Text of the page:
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Posted by on Nov 6, 2018 in Benign prostatic hyperplasia | 0 comments

In a nutshell

This study looked at the effectiveness of different combinations of drugs to treat male and female lower urinary tract symptoms (LUTS). It concluded that combination drug therapy is a good option for patients who do not benefit from taking only one drug. 

Some background

Lower urinary tract symptoms (LUTS) are symptoms which result in decreased urinary function. This can include feelings of urgent urination, not emptying your bladder completely when urinating, urine dribble, straining to urinate, a weak or interrupted stream of urine and prolonged urination, among many others. Both men and women can be affected by LUTS. LUTS are often caused by a blockage of the bladder or urethra (the tube carrying urine out of the body). LUTS can be caused by conditions such as benign prostatic hyperplasia (in men) and overactive bladder.

There are many drugs available to treat LUTS. However, these drugs are not effective for every patient. These patients will often try taking two drugs in combination to ease LUTS. There are many different combinations of drugs which can be taken for LUTS. Some of these combinations are more effective than others. 

Alpha blockers, anticholinergics and anti-muscarinics are types of drug which relax muscles in the bladder. An example of an alpha blocker is tamsulosin (Flomax). Imidafenacin (Staybla) and tolterodine (Detrol) are anticholinergics. An example of an anti-muscarinic is solifenacin (Vesicare), trospium (Sanctura) and fesoterodine (Toviaz). 5 alpha reductase inhibitors (5-ARI) are a type of drug which tries to stop prostate growth. An example of 5-ARI is dutasteride (Avodart) and finasteride (Proscar)Mirabegron (Myrbetriq) is another drug which relaxes bladder muscles and is a type of drug called a beta 3 agonist. Phosphodiesterase-5 inhibitors (PDE5-I) relax muscles of the lower urinary tract. An example of PDE5-I is tadalafil (Cialis) and vardenafil (Levitra)

Methods & findings

58 studies were identified from a study database. These studies looked at taking a combination of LUTS drugs to try and ease symptoms and improve quality of life.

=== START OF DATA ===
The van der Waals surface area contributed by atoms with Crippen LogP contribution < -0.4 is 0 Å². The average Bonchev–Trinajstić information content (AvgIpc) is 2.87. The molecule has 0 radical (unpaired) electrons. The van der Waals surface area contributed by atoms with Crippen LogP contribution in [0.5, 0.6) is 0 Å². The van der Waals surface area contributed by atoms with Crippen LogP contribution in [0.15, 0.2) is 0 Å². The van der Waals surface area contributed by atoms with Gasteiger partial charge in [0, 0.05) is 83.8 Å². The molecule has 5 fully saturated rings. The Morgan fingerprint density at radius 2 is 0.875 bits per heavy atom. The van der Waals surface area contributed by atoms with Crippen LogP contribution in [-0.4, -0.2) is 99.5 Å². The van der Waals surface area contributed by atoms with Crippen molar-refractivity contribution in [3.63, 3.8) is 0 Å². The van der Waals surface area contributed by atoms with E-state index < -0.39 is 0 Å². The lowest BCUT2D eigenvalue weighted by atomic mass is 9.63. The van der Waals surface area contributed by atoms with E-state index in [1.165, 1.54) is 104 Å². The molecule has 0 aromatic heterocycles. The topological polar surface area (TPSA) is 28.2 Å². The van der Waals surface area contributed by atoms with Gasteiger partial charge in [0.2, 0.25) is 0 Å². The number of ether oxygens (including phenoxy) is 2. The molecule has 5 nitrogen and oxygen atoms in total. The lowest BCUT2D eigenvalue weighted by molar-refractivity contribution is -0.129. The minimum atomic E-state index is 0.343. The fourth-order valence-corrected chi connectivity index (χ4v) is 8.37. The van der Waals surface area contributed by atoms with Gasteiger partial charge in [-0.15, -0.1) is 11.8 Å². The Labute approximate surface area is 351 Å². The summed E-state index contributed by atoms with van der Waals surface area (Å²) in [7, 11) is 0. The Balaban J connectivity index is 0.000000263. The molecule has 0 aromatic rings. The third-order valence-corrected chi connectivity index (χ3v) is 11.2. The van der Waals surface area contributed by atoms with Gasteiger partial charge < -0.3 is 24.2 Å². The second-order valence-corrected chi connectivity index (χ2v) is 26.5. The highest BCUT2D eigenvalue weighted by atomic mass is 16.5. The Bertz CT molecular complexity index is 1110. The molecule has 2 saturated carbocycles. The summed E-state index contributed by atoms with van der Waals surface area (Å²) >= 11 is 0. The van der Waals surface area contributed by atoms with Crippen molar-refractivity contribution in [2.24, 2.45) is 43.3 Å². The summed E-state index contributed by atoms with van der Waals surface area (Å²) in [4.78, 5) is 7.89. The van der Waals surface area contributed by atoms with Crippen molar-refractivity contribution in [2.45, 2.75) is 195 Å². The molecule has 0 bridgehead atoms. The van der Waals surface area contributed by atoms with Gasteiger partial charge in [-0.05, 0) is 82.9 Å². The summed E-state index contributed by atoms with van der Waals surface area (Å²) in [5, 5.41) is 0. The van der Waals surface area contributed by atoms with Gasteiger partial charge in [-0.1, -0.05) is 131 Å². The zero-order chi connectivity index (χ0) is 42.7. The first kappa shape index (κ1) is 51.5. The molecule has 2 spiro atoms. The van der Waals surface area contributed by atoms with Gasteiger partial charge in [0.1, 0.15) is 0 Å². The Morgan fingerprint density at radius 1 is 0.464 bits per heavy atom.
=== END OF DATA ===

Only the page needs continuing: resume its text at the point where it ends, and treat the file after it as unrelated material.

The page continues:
The best identified drugs for men were:

Tamsulosin and dutasteride improved prostate symptoms, urinary function and the amount of urinations per night. However, this combination therapy had more side effects. Solifenacin and mirabegron, when taken after dutasteride, improved quality of life, number of urinations per day and the number of urgent urination episodes. Though constipation, dry mouth and retaining urine were reported side effects. Solifenacin and trospium improved urinary symptoms, incontinence episodes and night time urinations. Fesoterodine and tamsulosin improved prostate symptoms, number of urinations and quality of life. Imidafenacin and tamsulosin improved the number of day and night-time urinations, the number of urgent urinations, incontinence episodes and quality of life. Tamsulosin and mirabegron improved urinary symptoms and quality of life. An alpha blocker and desmopressin improved urinary symptoms and the number of urinationsper night. But this can lower the amount of salt in the blood. Tadalafil and vardenafil improved prostate symptoms, erectile function and the flow of urine. Tadalafil and finasteride improved prostate symptoms and erectile function but did not have a significant effect on urinary symptoms. Palmetto and tamsulosin did not have any significant results. 

In women:

Solifenacin and mirabegron improved the number of urinations per day and night, urinary urgency, quality of life, patient self esteem, number of incontinence episodes and OAB symptoms. Solifenacin and trospium decreased the number of urination and the number of urgent urinations. Pregabalin and tolterodine increase the amount of urine removed from the body but result in dry mouth and dizziness. Tamsulosin and tolterodine improved urine storage symptoms. Hormone treatments did not achieve any significant results in the treatment of LUTS in women. 

The bottom line

This study concluded that two drugs given together is effective for LUTS. This works best when single drug therapy no longer works for a patient. 

The fine print

The authors note that the studies they looked at included a small number of patients. This may have affected their results. 

What’s next?

If you are interested in learning more about combination drug therapy for LUTS, talk to your doctor. 

Published By :

European Urology

Date :

Oct 04, 2018

Original Title :
Systematic Review of Combination Drug Therapy for Non-neurogenic Lower Urinary Tract Symptoms.
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